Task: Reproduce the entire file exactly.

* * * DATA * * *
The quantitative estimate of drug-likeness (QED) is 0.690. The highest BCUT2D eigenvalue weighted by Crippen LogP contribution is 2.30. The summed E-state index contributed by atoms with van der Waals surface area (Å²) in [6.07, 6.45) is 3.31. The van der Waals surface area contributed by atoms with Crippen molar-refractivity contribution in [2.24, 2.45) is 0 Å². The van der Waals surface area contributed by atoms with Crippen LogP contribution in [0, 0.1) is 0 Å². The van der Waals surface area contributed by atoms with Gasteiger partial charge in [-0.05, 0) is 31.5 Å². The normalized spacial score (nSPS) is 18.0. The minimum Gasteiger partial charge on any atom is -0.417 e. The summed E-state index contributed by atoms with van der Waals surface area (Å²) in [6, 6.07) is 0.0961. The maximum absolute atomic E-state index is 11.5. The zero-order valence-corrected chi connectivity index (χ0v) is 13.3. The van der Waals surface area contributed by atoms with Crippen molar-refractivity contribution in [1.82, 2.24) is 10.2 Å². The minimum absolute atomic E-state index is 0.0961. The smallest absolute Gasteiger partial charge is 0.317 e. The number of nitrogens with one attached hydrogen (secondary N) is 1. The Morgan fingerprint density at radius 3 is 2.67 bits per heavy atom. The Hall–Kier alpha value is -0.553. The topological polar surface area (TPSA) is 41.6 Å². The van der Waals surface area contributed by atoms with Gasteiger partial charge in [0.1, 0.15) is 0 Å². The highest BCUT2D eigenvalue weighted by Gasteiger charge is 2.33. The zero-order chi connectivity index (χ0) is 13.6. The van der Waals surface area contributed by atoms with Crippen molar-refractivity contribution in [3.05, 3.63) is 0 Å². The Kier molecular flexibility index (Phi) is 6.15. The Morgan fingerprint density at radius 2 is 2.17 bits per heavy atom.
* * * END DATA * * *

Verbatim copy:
The quantitative estimate of drug-likeness (QED) is 0.690. The highest BCUT2D eigenvalue weighted by Crippen LogP contribution is 2.30. The summed E-state index contributed by atoms with van der Waals surface area (Å²) in [6.07, 6.45) is 3.31. The van der Waals surface area contributed by atoms with Crippen molar-refractivity contribution in [2.24, 2.45) is 0 Å². The van der Waals surface area contributed by atoms with Crippen LogP contribution in [0, 0.1) is 0 Å². The van der Waals surface area contributed by atoms with Gasteiger partial charge in [-0.05, 0) is 31.5 Å². The normalized spacial score (nSPS) is 18.0. The minimum Gasteiger partial charge on any atom is -0.417 e. The summed E-state index contributed by atoms with van der Waals surface area (Å²) in [6, 6.07) is 0.0961. The maximum absolute atomic E-state index is 11.5. The zero-order valence-corrected chi connectivity index (χ0v) is 13.3. The van der Waals surface area contributed by atoms with Crippen molar-refractivity contribution in [1.82, 2.24) is 10.2 Å². The minimum absolute atomic E-state index is 0.0961. The smallest absolute Gasteiger partial charge is 0.317 e. The number of nitrogens with one attached hydrogen (secondary N) is 1. The Morgan fingerprint density at radius 3 is 2.67 bits per heavy atom. The Hall–Kier alpha value is -0.553. The topological polar surface area (TPSA) is 41.6 Å². The van der Waals surface area contributed by atoms with Gasteiger partial charge in [0.1, 0.15) is 0 Å². The highest BCUT2D eigenvalue weighted by Gasteiger charge is 2.33. The zero-order chi connectivity index (χ0) is 13.6. The van der Waals surface area contributed by atoms with Crippen molar-refractivity contribution in [3.05, 3.63) is 0 Å². The Kier molecular flexibility index (Phi) is 6.15. The Morgan fingerprint density at radius 2 is 2.17 bits per heavy atom.